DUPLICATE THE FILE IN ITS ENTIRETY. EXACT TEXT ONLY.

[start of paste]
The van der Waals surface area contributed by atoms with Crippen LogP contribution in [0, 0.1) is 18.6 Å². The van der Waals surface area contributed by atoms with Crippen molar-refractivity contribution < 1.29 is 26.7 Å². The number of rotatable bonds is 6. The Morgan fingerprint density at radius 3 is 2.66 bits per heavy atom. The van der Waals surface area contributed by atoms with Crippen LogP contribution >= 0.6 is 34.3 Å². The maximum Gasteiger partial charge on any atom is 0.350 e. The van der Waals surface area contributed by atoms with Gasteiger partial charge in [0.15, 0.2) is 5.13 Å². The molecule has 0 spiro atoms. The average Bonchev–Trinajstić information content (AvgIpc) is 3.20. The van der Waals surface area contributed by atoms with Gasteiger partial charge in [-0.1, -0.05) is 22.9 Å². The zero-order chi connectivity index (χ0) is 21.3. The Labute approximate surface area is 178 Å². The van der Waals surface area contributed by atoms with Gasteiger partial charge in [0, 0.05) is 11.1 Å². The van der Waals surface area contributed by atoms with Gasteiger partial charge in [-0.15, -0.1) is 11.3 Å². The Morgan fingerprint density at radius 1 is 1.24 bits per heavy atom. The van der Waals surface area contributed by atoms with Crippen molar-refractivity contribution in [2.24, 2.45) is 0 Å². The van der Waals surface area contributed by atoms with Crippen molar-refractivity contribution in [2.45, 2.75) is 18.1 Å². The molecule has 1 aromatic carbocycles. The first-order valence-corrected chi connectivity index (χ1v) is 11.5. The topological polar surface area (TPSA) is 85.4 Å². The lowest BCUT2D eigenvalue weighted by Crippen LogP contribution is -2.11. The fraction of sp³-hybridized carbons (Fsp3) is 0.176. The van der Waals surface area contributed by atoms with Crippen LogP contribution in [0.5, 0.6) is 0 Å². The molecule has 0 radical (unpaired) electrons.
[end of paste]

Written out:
The van der Waals surface area contributed by atoms with Crippen LogP contribution in [0, 0.1) is 18.6 Å². The van der Waals surface area contributed by atoms with Crippen molar-refractivity contribution < 1.29 is 26.7 Å². The number of rotatable bonds is 6. The Morgan fingerprint density at radius 3 is 2.66 bits per heavy atom. The van der Waals surface area contributed by atoms with Crippen LogP contribution >= 0.6 is 34.3 Å². The maximum Gasteiger partial charge on any atom is 0.350 e. The van der Waals surface area contributed by atoms with Gasteiger partial charge in [0.15, 0.2) is 5.13 Å². The molecule has 0 spiro atoms. The average Bonchev–Trinajstić information content (AvgIpc) is 3.20. The van der Waals surface area contributed by atoms with Gasteiger partial charge in [-0.1, -0.05) is 22.9 Å². The zero-order chi connectivity index (χ0) is 21.3. The Labute approximate surface area is 178 Å². The van der Waals surface area contributed by atoms with Gasteiger partial charge in [0, 0.05) is 11.1 Å². The van der Waals surface area contributed by atoms with Gasteiger partial charge in [-0.15, -0.1) is 11.3 Å². The Morgan fingerprint density at radius 1 is 1.24 bits per heavy atom. The van der Waals surface area contributed by atoms with Crippen molar-refractivity contribution in [2.24, 2.45) is 0 Å². The van der Waals surface area contributed by atoms with Crippen molar-refractivity contribution in [2.45, 2.75) is 18.1 Å². The molecule has 1 aromatic carbocycles. The first-order valence-corrected chi connectivity index (χ1v) is 11.5. The topological polar surface area (TPSA) is 85.4 Å². The lowest BCUT2D eigenvalue weighted by Crippen LogP contribution is -2.11. The fraction of sp³-hybridized carbons (Fsp3) is 0.176. The van der Waals surface area contributed by atoms with Crippen LogP contribution in [0.5, 0.6) is 0 Å². The molecule has 0 radical (unpaired) electrons.